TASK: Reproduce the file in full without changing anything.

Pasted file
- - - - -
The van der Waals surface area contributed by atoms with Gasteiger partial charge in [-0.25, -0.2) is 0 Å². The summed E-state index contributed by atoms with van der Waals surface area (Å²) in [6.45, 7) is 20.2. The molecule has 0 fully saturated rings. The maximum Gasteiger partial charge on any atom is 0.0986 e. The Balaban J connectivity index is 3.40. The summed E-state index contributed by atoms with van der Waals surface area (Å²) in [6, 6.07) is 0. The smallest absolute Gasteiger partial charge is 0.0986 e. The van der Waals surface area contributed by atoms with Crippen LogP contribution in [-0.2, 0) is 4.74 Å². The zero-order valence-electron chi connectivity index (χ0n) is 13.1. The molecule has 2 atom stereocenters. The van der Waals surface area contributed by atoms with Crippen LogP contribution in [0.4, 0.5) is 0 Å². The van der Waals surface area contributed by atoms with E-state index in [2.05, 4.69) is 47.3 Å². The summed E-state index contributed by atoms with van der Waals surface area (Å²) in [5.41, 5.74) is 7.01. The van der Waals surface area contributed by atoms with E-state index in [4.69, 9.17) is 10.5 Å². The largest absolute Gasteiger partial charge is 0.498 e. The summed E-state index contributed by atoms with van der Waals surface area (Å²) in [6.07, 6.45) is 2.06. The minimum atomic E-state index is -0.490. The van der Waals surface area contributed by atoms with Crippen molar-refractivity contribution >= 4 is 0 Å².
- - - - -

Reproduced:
The van der Waals surface area contributed by atoms with Gasteiger partial charge in [-0.25, -0.2) is 0 Å². The summed E-state index contributed by atoms with van der Waals surface area (Å²) in [6.45, 7) is 20.2. The molecule has 0 fully saturated rings. The maximum Gasteiger partial charge on any atom is 0.0986 e. The Balaban J connectivity index is 3.40. The summed E-state index contributed by atoms with van der Waals surface area (Å²) in [6, 6.07) is 0. The smallest absolute Gasteiger partial charge is 0.0986 e. The van der Waals surface area contributed by atoms with Crippen LogP contribution in [-0.2, 0) is 4.74 Å². The zero-order valence-electron chi connectivity index (χ0n) is 13.1. The molecule has 2 atom stereocenters. The van der Waals surface area contributed by atoms with Crippen LogP contribution in [0.4, 0.5) is 0 Å². The van der Waals surface area contributed by atoms with E-state index in [2.05, 4.69) is 47.3 Å². The summed E-state index contributed by atoms with van der Waals surface area (Å²) in [5.41, 5.74) is 7.01. The van der Waals surface area contributed by atoms with E-state index in [4.69, 9.17) is 10.5 Å². The largest absolute Gasteiger partial charge is 0.498 e. The summed E-state index contributed by atoms with van der Waals surface area (Å²) in [6.07, 6.45) is 2.06. The minimum atomic E-state index is -0.490. The van der Waals surface area contributed by atoms with Crippen molar-refractivity contribution >= 4 is 0 Å².